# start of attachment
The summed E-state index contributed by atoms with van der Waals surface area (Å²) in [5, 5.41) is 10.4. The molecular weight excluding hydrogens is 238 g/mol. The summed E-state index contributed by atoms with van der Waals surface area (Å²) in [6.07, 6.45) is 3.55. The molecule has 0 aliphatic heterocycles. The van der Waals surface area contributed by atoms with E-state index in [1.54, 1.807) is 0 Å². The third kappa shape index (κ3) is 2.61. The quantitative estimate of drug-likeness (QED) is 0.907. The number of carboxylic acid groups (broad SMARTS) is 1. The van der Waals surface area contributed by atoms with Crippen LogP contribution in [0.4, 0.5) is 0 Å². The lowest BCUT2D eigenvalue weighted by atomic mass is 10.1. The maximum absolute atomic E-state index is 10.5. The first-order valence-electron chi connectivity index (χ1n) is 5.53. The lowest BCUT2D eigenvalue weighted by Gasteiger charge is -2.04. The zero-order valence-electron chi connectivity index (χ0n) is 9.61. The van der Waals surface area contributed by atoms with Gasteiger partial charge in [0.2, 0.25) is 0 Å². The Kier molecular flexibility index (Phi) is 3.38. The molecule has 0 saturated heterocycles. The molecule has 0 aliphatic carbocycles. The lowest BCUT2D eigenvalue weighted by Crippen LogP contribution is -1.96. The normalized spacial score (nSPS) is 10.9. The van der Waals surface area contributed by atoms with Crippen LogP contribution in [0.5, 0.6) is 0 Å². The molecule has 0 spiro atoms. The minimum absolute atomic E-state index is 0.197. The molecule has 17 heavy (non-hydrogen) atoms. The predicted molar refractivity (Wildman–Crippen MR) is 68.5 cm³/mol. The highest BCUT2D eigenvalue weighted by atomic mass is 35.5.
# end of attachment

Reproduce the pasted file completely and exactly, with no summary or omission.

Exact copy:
The summed E-state index contributed by atoms with van der Waals surface area (Å²) in [5, 5.41) is 10.4. The molecular weight excluding hydrogens is 238 g/mol. The summed E-state index contributed by atoms with van der Waals surface area (Å²) in [6.07, 6.45) is 3.55. The molecule has 0 aliphatic heterocycles. The van der Waals surface area contributed by atoms with E-state index in [1.54, 1.807) is 0 Å². The third kappa shape index (κ3) is 2.61. The quantitative estimate of drug-likeness (QED) is 0.907. The number of carboxylic acid groups (broad SMARTS) is 1. The van der Waals surface area contributed by atoms with Crippen LogP contribution in [0.4, 0.5) is 0 Å². The lowest BCUT2D eigenvalue weighted by atomic mass is 10.1. The maximum absolute atomic E-state index is 10.5. The first-order valence-electron chi connectivity index (χ1n) is 5.53. The lowest BCUT2D eigenvalue weighted by Gasteiger charge is -2.04. The zero-order valence-electron chi connectivity index (χ0n) is 9.61. The van der Waals surface area contributed by atoms with Gasteiger partial charge in [0.2, 0.25) is 0 Å². The Kier molecular flexibility index (Phi) is 3.38. The molecule has 0 saturated heterocycles. The molecule has 0 aliphatic carbocycles. The lowest BCUT2D eigenvalue weighted by Crippen LogP contribution is -1.96. The normalized spacial score (nSPS) is 10.9. The van der Waals surface area contributed by atoms with Crippen LogP contribution in [0.5, 0.6) is 0 Å². The molecule has 0 spiro atoms. The minimum absolute atomic E-state index is 0.197. The molecule has 17 heavy (non-hydrogen) atoms. The predicted molar refractivity (Wildman–Crippen MR) is 68.5 cm³/mol. The highest BCUT2D eigenvalue weighted by atomic mass is 35.5.